August 29, 2011

Hit on the Head: A Story of Compassion. ~ Joey Soto

Photo: D. Sharon Pruitt

Four years ago, I was out for a Friday afternoon jog in Santa Monica.

With my ear buds in, I took in the beauty of the neighborhood while bouncing to the beats from my iPod. I came to the street corner and paused to patiently wait for the walk signal to illuminate. I glanced to my right and saw a woman walking slowly in my direction. I unconsciously observed her and then turned my back to watch the signal change.

I suddenly felt a blow to the back of my head.

I felt electrocuted; my entire body froze and adrenaline rushed. It was so strong, I instantaneously began to hypothesize about the object that had struck my skull; was it a rock, a piece of wood, or a force from God?  I looked back and saw a disheveled woman. She was enraged, raising her fist and yelling gibberish at me as she stumbled along down the sidewalk.

She had punched the back of my head with her fist.

I’ve never felt so much negative energy in a single human being. I placed my hand on the back of my head searching for blood. Drivers honked their horns, frantically punched buttons on their cell phones to call for help, and yelled out their windows to me to ask if I was ok…I couldn’t speak – I just began to run. I felt my heart in my head, the back of my skull throbbing, the blood in my legs pumping so hard that I thought I might explode.

Only one thought surfaced: I feel so sorry for her.

I began to cry. With tears streaming down my face, I ran home and called the police to file a report.

Over the next three days I learned that the police had picked her up, I had suffered a minor concussion, and I wasn’t the first to experience such an assault in Santa Monica. I no longer felt sorry for her, I felt sorry for myself and anger raged in me.

I was mad at the City of Santa Monica for allowing this to happen in this lovely beachside community.

I was furious that I would never feel safe again in this City that boasts walkability and community.

This experience hardened me.

I still have anxiety walking down the street, I jump when I hear something behind me, and I have occasional neck pain.

My life has changed dramatically since this incident occurred. I left my corporate job to become a yoga instructor and grant writer over a year ago. In my classes, I regularly teach letting go of old emotions to make room for growth.

Yesterday, I was reminded of the power of compassion. I was in a yoga training and the teacher had us observe each other’s bodies in poses. We weren’t looking for anatomic corrections, rather, she had us look at their bodies with compassion.

This struck me.

I felt something open up in the back of my heart. I realized that difficult incidences in my life, such as the assault, have made me cautious in observing strangers with compassion. I had held on tight to compassion, waiting for a sign of weakness to know it was safe to open my heart and give it. This time, I stared at physically strong and beautiful yogi bodies and I felt my perception shift to a place of observation from my heart.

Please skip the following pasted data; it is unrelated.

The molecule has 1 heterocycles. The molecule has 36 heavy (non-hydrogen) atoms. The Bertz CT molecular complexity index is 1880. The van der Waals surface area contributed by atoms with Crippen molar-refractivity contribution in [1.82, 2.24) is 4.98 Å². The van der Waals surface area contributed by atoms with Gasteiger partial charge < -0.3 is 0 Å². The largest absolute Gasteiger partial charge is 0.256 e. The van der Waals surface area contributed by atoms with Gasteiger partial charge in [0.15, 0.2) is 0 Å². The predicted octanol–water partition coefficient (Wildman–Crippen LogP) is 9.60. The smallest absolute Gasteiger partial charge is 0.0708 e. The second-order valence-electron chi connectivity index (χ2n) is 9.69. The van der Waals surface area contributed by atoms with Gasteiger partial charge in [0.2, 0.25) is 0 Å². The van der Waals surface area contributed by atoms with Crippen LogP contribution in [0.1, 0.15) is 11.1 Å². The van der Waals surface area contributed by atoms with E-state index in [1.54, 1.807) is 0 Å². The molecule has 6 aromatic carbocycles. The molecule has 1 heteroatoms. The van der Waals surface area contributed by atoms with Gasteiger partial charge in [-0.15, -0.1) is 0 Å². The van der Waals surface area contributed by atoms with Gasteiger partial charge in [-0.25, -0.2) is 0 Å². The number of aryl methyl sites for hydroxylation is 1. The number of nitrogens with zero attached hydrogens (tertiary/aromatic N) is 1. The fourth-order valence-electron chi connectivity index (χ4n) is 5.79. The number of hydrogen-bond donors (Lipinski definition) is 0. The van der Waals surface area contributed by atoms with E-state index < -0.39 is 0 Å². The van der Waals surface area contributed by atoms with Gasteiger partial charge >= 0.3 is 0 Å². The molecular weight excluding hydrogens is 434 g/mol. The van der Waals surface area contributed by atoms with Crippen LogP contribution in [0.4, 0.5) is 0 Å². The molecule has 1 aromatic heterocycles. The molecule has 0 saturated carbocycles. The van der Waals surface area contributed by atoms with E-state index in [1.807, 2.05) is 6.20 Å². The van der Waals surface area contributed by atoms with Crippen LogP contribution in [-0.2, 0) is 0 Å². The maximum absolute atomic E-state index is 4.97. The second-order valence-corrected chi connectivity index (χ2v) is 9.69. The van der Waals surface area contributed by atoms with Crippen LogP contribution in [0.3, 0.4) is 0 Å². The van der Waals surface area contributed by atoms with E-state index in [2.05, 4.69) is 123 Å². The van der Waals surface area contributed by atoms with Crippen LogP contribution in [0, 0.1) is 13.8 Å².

Observing them with compassion brought me to a place where I saw the feelings they were holding onto. I followed the lines in their forehead and scanned the furrowed brow holding on to pain, worry and sadness. I saw the toes begin to pinch the mat, attempting to feel grounded, stable and supported.  I watched the shoulders hunch forward to keep their hearts protected and slightly closed off. I saw the abdomen begin to puff, releasing the uddiyana bandha and filling with fear.

Knowing that everything one sees is a reflection of oneself, I realized that I started to see myself in them. I learned that in order to be a great yoga teacher, I need to not only have compassion for my students who I’ve come to know and love, but I must practice compassion with everyone, even the woman who struck me, and even myself.

It is compassion that allows us to accept life’s experiences and then let go of them to continue to grow.


Joey Soto has been writing for change over the last decade through her work as a water resources consultant and grant writer, crafting compelling stories to win funding for environmental projects. Breaking free from her corporate career, she became a Yoga Alliance certified yoga instructor in Santa Monica, CA. Her experience practicing yoga throughout the world and teaching yoga in Rome, Italy, instilled a firm dedication to foster a global yogic community as well as enhance the local community, one yoga class at a time. Ms. Soto shares her experiences on her website, www.sotoyoga.com.
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